gavo.base.parsecontext module

ParseContexts for parsing into structures.

A Context is a scratchpad for struct parsing. It always provides an idmap, but you’re free to insert additional attributes.

Based on this, we provide some attribute definitions.

class gavo.base.parsecontext.IdAttribute(name, **kwargs)[source]

Bases: gavo.base.attrdef.UnicodeAttribute

is an attribute that registers its parent in the context’s id map in addition to setting its id attribute.

feed(ctx, parent, literal)[source]
getCopy(parent, newParent, ctx)[source]
class gavo.base.parsecontext.OriginalAttribute(name='original', description='An id of an element to base the current one on. This provides a simple inheritance method. The general rules for advanced referencing in RDs apply.', forceType=None, **kwargs)[source]

Bases: gavo.base.attrdef.AtomicAttribute

is an attribute that resolves an item copies over the managed attributes from the referenced item.

The references may be anything resolveId can cope with.

You can pass a forceType argument to make sure only references to specific types are allowable. In general, this will be the class itself of a base class. If you don’t do this, you’ll probably get weird AttributeErrors for certain inputs.

To work reliably, these attributes have to be known to the XML parser so it makes sure they are processed first. This currently works by name, and “original” is reserved for this purpose. Other names will raise an AssertionError right now.

As a safety mechanism, OriginalAttribute checks if it is replacing a “pristine” object, i.e. one that has not had events fed to it.

computed_ = True
feed(ctx, instance, literal)[source]
feedObject(instance, original, ctx=None)[source]
typeDesc_ = 'id reference'
class gavo.base.parsecontext.ParseContext(restricted=False, forRD=None)[source]

Bases: object

A scratchpad for any kind of data parsers want to pass to feed methods.

These objects are available to the feed methods as their first objects.

If restricted is True, embedded code must raise an error.

You should set an eventSource using the setter provided. This is the iterparse instance the events are coming from (or something else that has a pos attribute returning the current position).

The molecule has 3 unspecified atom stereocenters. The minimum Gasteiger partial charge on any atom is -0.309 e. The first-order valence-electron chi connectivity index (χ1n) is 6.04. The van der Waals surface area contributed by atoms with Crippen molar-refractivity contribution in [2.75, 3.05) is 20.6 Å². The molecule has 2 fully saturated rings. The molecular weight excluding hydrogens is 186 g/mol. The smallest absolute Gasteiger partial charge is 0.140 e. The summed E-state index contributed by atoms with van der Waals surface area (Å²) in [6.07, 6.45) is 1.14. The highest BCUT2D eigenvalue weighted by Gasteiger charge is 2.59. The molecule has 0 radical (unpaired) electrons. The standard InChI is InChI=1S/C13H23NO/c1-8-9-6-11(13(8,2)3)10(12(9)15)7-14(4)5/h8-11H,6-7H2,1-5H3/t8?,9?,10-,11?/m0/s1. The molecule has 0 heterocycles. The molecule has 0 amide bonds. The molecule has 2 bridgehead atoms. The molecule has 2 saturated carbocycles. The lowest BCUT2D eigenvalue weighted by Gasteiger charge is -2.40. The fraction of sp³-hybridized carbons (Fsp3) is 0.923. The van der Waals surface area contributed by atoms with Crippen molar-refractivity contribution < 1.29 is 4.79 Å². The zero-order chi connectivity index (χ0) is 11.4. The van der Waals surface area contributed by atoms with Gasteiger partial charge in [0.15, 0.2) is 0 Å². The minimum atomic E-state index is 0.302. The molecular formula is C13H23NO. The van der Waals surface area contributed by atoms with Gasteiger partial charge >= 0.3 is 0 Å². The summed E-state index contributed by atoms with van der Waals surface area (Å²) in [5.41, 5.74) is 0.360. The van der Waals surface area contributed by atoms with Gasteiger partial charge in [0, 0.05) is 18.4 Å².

You can register exit functions to do some “global” cleanup. Parsers should call runExitFuncs right before they return the results; this arranges for these functions to be called. The signature of an exit function is exitfunc(rootStruct, parseContext) -> whatever.

Then there’s injected info. This is used to read “dynamic” metadata for RDs from the database up front and then fill the respective data where appropriate. Use inject to fill this (for RDs, do things like that in the rscdef.rdinj module) and getInjected to get data out again.

getById(id, forceType=None)[source]

returns the object last registered for id.

You probably want to use resolveId; getById does no namePath or resource descriptor resolution.

getInjected(key, default=<Not given/empty>)[source]

get injected data for key.

This will raise a KeyError if no data for key has been injected (or default, if given).

For keys available here while parsing RDs, see rscdef.rdinj, look for ctx.inject.


returns an id including the current RD’s id, if known, otherwise id itself.

inject(key, data)[source]

sets injected data for key.

This will silently overwrite any pre-existing data.

property pos

returns a token stringifying into a position guess.

registerId(elId, value, silentOverwrite=False)[source]

enters a value in the id map.

We allow overriding in id. That should not happen while parsing an XML document because of their uniqueness requirement, but might come in handy for programmatic manipulations.

We’ll still emit an Info in that case (and may need to find a way to suppress it).


is called by active tags to indicate they’re replaying events.

The main effect right now is to suppress diagnostics for overwritten ids. But let’s see what else we might want to use it for.

The API to see if we’re replaying: replayLevel>0.

resolveId(id, instance=None, forceType=None)[source]

returns the object referred to by the complex id.